The Timing Impact Approach: How particularities of carbon markets influence market ?

With the current ‘back-loading’ proposal of the European Commission on the table it is essential to further examine the specialities of carbon markets to assess the implications of the proposal on the market development of the EU ETS. An emission right is a new kind of good which can be thought of as a hybrid of a commodity good and a financial product.

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While on one hand emission rights are very similar to financial products in terms of transportation and storage with no associated costs (except interest), loss of quality or volume limits; they are on the other hand related to commodities as a sort of input factor for the production of certain goods. Furthermore, an emission right has the unique characteristic that it can be consumed before it is owned or even physically available. All this leaves us with the question which consequences these features have on the market.

Emission rights do not have to be bought at the time of consumption or compliance. Hence, a market participant’s demand for carbon allowances may be satisfied any time before it is handed in for compliance or the associated CO2 is emitted. Therefore, a fundamental analysis which merely gathers the point in time when carbon is emitted falls short of analysing when exactly the market participants trade their positions. In order to correctly elaborate the length or shortage of a carbon market by factoring in the particularities of emission rights, it is crucial to model the trading behaviour and consequently the timing of trades of market participants.

When considering the EU ETS, there are three different types of market participants whose timing is driving the overall market balance: Power companies, Industrials and Offset Suppliers.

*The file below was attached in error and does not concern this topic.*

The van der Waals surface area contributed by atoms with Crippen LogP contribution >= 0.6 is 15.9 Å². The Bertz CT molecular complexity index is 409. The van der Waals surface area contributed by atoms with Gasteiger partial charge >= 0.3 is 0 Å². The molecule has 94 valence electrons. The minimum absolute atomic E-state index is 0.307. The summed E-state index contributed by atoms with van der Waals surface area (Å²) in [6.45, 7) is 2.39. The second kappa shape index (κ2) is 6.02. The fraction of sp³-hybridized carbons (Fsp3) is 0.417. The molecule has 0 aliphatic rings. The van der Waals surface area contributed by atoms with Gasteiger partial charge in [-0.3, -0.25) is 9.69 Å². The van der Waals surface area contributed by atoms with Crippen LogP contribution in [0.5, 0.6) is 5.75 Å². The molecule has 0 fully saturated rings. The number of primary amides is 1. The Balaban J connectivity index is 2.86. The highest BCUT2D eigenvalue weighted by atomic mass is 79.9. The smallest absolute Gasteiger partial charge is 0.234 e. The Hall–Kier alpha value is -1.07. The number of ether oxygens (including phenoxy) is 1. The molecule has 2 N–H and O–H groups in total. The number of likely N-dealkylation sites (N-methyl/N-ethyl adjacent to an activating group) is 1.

-Power companies: Power producers sell their power typically up to four years ahead of production to secure the price and eliminate retail price uncertainties. In order to manage the cost risks related to these upfront power sales, power companies also hedge their fuels and associated carbon emissions when they hedge the power production. Thus, the power sector buys its short position much earlier than it actually arises fundamentally.
-Industrials: Most industrial players are oversupplied with their free allocation and either sell part of their long position slightly after it arises, or bank it for compliance use in later years. Consequently, the accumulated trading activities of all industrial sectors in the EU ETS result in a partial selling of their long positions.
-Offset Suppliers: Like Power companies, some Offset Suppliers try to eliminate price risks of their production good which are CER or ERU credits. Therefore they also hedge their estimated issuance of credits years in advance to lock in prices. As a consequence, international credits are also traded well in advance to their submission.

We developed a market model which incorporates the behaviour of market participants to analyse carbon markets. Compared to standard models, our model is able to evaluate especially the impact of time-sensitive changes (e.g. back-loading of auctioned allowances) or changed expectations of future emissions with a considerable higher accuracy.

When analysing the current back-loading proposal of the European Commission, we find that volumes to be back-loaded of around 600 million allowances would already rebalance the market.
Philipp Ruf

When analysing the current back-loading proposal of the European Commission, we find that volumes to be back-loaded of around 600 million allowances would already rebalance the market. For withdrawn volumes in the range of more than 1,000 million allowances we foresee a rapidly changing market environment in the entire 3rd trading period. The market will be substantially short in the early phase (2013-2016) and unless the withdrawn allowances are permanently cancelled, it will be slightly long in the later phase (2018-2020).

Philipp Ruf November 2012

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